A video game company has just trademarked the word “candy”. I am not making this up.

This post is about trademark law, which has gone from the ridiculous to the frappuccino.

The makers of highly addictive mobile phone game Candy Crush Saga have successfully trademarked the word “candy” for use in mobile games, and Apple’s App Store – itself the subject of a recent trademark stoush – seems to be acting as heavy for the company.

As reported on the GameZebo blog this morning, developers trying to sell games on the App Store that have “candy” in the title have been getting infringement letters.

But this is not even the most ridiculous trademark infringement story of the past few years.

Facebook owns the term “face” and Apple owns your retina.

You think they can’t get any more ridiculous? Enter Walmart, which tried to trademark the smiley face. Seriously.

But there is fightback. A small, roadside Missouri brewery was sent a cease-and-desist letter in December because it was selling a beer called a Frappucino, which infringed on coffee chain Starbucks’ trademark. In response, the Exit 6 Pub and Brewery sent a snarky letter and a check for $6, which was the total profit it had earned from three sales of the beer, NPR reported.

Owner Jeff Britton said he never meant to cause confusion between the coffee chiller and his foamy brew.

“We never thought that our beer-drinking customers would have thought that the alcoholic beverage coming out of the tap would have actually been coffee from one of the many, many, many stories located a few blocks away,” he wrote.

“Exit 6 has ceased and desisted all use of the F Word and there will be absolutely no further use of the F Word in the naming of any further Exit 6 beers … we just want to help a business like Starbucks. Us small business owners need to stick together.”

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Scottish tennis star Andy Murray won the right to trademark his own name this month; to protect his earning capacity as a video game star and sportswear brand.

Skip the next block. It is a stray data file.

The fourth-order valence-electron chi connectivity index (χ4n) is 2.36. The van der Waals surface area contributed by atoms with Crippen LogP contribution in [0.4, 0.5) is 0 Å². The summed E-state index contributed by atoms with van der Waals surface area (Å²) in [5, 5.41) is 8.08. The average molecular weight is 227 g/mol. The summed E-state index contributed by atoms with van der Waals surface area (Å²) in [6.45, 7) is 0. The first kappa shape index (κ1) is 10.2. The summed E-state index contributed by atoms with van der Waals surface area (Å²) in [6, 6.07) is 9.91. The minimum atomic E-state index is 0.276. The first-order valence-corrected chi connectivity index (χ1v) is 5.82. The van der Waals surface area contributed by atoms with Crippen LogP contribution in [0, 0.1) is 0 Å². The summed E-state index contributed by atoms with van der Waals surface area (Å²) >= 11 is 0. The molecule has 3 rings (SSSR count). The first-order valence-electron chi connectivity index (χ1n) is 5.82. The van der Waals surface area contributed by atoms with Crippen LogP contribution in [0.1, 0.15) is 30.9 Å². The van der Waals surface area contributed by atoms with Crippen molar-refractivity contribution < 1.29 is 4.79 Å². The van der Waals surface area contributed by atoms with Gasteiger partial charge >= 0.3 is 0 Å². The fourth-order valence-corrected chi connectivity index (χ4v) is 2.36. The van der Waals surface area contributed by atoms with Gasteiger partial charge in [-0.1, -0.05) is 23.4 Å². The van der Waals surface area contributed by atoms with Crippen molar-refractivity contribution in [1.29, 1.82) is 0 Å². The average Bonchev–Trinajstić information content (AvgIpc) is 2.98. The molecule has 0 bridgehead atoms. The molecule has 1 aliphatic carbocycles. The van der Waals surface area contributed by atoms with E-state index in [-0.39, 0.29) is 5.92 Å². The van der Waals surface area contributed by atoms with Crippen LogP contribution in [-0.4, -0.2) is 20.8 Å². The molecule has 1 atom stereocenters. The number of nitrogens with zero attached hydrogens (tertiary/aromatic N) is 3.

At least he intends to use it. Pop sweetheart Adele reportedly trademarked her moniker in 2012 just to stop others from doing the same.


That brings us to Julian Assange. Dear, strange, talented Julian Assange. He registered his name as a trademark in 2011 – well after sexual abuse allegations were brought but before Assange donned a blond John Farnham wig and sang the tragic Aussie classic You’re The Voice. In an attempt to win a seat in the Senate. As you do.

Some might argue he should be trying to find a new name.

Also in my home country, chocolate maker Cadbury tried to trademark the color purple, to stop rivals from using similar colored packaging. The case eventually failed but only after its sweets nemesis Nestle brought a complaint – and even then, it took five years to resolve.

In a more tragic case, the mother of slain Florida teen Trayvon Martin has been trying to trademark her son’s name so the family has the legal right to ask companies like eBay to remove goods being sold illegally in his name.

You can even trademark distinctive sounds, like the sound of an Intel computer booting or the rib-shaking stutter of a Harley Davidson engine.

I’m one to defend intellectual property as much as the next guy and I pity those who have to trademark their own name to protect it from brand damage by inferior products.

But surely, I have the right to wear a smiley face while eating candy out of purple packaging? So long as I don’t make a sound.

Note: special thanks to Corey Edwards, James R Chown and Andre Awadalla for their input to the discussion of this blog.

Main image: cc nicubunu